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Galapagos in May – Top 5 Highlights

Santiago Bejerano, Galapagos GuideSantiago Bejarano is the co-founder of Think Galapagos. He is also a photographer and one of the top naturalist guides in Galapagos. Santiago personally accompanies all of our small group trips and is currently spending the month of May in the Galapagos with three consecutive trips of Think Galapagos guests on board the Tip Top III. Here he explains why May is one of his favourite months.

“May is one of the best times to visit the Galapagos Islands as it marks the transition between the warm and cold sea currents as the colder Humboldt Current starts to influence the waters around the Galapagos Islands. This triggers the nesting season amongst both the seabirds, creating a noisy and colourful soap opera of courtship displays.”

Great Frigatebirds nesting on Genovesa1. Great Frigatebirds nesting on Genovesa

These incredible seabirds are one of the iconic creatures of the Galapagos. During the breeding season, males show off by puffing out their bright red gular sacs, giving them a bright red balloon shape on their chests. As females fly overhead, the males waggle their heads from side to side, shake their wings and call out to attract attention. These colourful mating displays amongst the bushes and trees are an incredible sight and are incredibly photogenic!

Great Frigatebirds nest all over the Galapagos can be seen in the largest numbers on Genovesa Island (Tower). Once the females have chosen a mate, the pair will stay together to build a nest then look after the single egg until it hatches into a helpless chick.

Waved Albatross courtship on Española2. Waved Albatross courtship on Española

The Waved Albatross, also known as the Galapagos Albatross breeds primarily on the Island of Española with over 30,000 birds making this their breeding ground. These are fairly shy birds and their courtship ritual is rare to see, however those lucky enough to see it witness a spectacular sight. It is like a slow dance where the male and female stand opposite each other, circle and clack their bills, bow and then lift their heads to make a very distinctive ‘woo woo’ sound.

When the eggs hatch, the chicks stay together in nurseries while their parents fly off to sea in search of food. Their parents are model parents, remaining mates until one of them dies.

Cerro Azu3. Lovely daytime temperatures

May is the crossover month of the rainy season which ironically is the sunniest season in the Islands and the dry season which runs from June to December. It usually rains for a short time at least once a day but the rest of the time it’s warm and sunny. Due to the influence of the Southern Trade winds creating a lovely breeze, the more intense heat of the previous months diminishes, making it the perfect temperature for exploring. In May you have the added advantage that the sea is nice and warm too, perfect for snorkelling or diving. From June onwards the sea cools as the Humboldt Current starts to make its presence felt.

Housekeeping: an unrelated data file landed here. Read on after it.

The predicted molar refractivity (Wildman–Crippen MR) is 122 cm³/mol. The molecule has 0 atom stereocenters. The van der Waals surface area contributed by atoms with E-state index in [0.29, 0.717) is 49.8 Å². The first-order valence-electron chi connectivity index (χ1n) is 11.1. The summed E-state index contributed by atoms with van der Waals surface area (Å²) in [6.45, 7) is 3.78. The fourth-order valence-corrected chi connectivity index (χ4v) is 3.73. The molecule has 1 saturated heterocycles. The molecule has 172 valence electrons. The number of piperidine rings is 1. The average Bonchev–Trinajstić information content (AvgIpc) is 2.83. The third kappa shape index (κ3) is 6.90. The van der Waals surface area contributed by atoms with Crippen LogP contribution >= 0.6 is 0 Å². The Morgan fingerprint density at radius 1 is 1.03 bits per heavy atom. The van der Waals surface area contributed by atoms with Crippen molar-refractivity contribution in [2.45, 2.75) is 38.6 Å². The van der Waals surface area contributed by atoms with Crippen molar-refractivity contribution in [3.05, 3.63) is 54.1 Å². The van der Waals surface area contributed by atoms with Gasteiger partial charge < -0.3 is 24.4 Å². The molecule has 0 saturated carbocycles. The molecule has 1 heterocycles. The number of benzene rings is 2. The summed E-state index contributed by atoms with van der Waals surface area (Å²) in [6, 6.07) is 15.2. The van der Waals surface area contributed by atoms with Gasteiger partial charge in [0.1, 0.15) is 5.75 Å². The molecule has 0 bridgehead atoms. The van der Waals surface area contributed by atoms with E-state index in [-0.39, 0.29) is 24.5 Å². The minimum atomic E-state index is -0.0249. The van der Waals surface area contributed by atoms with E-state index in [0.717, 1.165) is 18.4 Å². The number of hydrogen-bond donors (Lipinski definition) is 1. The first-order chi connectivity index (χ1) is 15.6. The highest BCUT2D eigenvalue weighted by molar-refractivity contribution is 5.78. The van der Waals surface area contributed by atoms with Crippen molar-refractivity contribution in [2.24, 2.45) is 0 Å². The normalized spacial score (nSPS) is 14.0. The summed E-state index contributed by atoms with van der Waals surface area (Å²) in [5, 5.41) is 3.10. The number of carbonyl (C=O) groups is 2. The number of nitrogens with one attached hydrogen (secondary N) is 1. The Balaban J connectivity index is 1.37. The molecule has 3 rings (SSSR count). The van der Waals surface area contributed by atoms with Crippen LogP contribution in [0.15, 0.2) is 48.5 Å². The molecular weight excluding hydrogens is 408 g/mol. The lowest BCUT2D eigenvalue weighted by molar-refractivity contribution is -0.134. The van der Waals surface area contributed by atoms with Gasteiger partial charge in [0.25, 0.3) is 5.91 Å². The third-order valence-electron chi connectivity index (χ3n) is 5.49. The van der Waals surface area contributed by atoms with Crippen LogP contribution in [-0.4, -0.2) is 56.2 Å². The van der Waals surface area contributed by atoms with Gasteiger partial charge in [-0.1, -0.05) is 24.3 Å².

Green Sea turtle hatchlings4. Green Sea turtle hatchlings

May is at the end of the Galapagos green sea turtle nesting season and most eggs have been laid, however we sometimes see the first hatchlings emerge this month on the few sandy beaches of the Galapagos. Most hatchlings emerge under cover of darkness to avoid predators but they can be occasionally be spotted seen in the late afternoon as they leave the nest and head straight to the sea to start feeding. This is a heart-warming sight for those lucky enough to witness it. Once they reach the water, the turtles will remain at sea for many years until they mature into adults; this makes the sighting of them before they disappear even more special.

Galapagos Finch chicks5. Galapagos Finch chicks

The Galapagos finches are the most famous land birds in the Galapagos, due to the role they played in Darwin’s theory of evolution. The thirteen slightly different species are easy to spot on each island, although it takes a trained eye to tell them apart. May is the month when the chicks hatch and start to be visible. Although the birds are dull coloured and not the most exciting to look at, they are very noisy and curious and of course play a huge role in natural history!

 

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Rachel DexCall Rachel, Ecuador and Galapagos Specialist
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